Tag: WWII

The Tattooist of Auschwitz

Author: Heather Morris
Published: January 27, 2018
288 pages

Reviewed By: Kim
Kim’s Rating: 3 stars

Book Description:

In April 1942, Lale Sokolov, a Slovakian Jew, is forcibly transported to the concentration camps at Auschwitz-Birkenau. When his captors discover that he speaks several languages, he is put to work as a Tätowierer (the German word for tattooist), tasked with permanently marking his fellow prisoners.

Imprisoned for over two and a half years, Lale witnesses horrific atrocities and barbarism—but also incredible acts of bravery and compassion. Risking his own life, he uses his privileged position to exchange jewels and money from murdered Jews for food to keep his fellow prisoners alive.

One day in July 1942, Lale, prisoner 32407, comforts a trembling young woman waiting in line to have the number 34902 tattooed onto her arm. Her name is Gita, and in that first encounter, Lale vows to somehow survive the camp and marry her.

A vivid, harrowing, and ultimately hopeful re-creation of Lale Sokolov’s experiences as the man who tattooed the arms of thousands of prisoners with what would become one of the most potent symbols of the Holocaust, The Tattooist of Auschwitz is also a testament to the endurance of love and humanity under the darkest possible conditions.

Kim’s Review:

I have had my eye on this book for quite a while, so when I found it at Sam’s Club for cheap, I grabbed it! Unfortunately, it didn’t live up to the hype. I love Holocaust literature and I am a huge supporter of Holocaust education. I’m not going to say that this is a bad book, because it isn’t. However, it is not my favorite Holocaust book. And to be clear, it is a work of fiction. Jessica sent me an article from the Auschwitz Memorial Museum and they pointed out that there’s too much vagueness and even straight up inaccuracies in Tattooist for them to recommend it as “valuable reading for people who want to learn and understand the history of Auschwitz.” I knew it was fiction when I picked it up so that doesn’t really surprise me nor does it change my feelings.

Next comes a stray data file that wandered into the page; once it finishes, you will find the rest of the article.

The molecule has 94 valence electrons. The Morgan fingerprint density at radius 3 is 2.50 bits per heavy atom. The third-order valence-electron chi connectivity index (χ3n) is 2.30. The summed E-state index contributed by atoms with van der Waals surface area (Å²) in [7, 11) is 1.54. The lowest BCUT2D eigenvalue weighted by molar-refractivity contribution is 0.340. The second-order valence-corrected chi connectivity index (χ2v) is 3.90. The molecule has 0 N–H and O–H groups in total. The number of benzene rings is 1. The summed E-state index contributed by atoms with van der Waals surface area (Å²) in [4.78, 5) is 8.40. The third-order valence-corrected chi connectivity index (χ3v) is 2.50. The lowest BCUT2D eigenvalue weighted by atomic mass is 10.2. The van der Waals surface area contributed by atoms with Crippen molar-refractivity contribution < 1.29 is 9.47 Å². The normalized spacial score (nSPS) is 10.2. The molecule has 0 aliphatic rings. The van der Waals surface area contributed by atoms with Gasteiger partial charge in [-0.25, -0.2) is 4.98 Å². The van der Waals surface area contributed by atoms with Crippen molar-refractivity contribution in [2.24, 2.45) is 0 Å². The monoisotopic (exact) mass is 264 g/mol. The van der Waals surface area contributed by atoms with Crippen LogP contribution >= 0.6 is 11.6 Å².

There are two reasons I’m giving it 3 stars:

The first does go along with what the Memorial said, that it wasn’t completely accurate, even in its general portrayal of Auschwitz. I’m a historian and I’ve studied the Holocaust so I have a standard already set in my head when it comes to the concentration camps and Tattooist doesn’t really meet it. Auschwitz sounded too livable in this book. It lacked a sense of horror that other accounts convey. I had to fill in what I already knew about Auschwitz to get that dread and terror that normally comes when reading about the Holocaust. That did bother me some.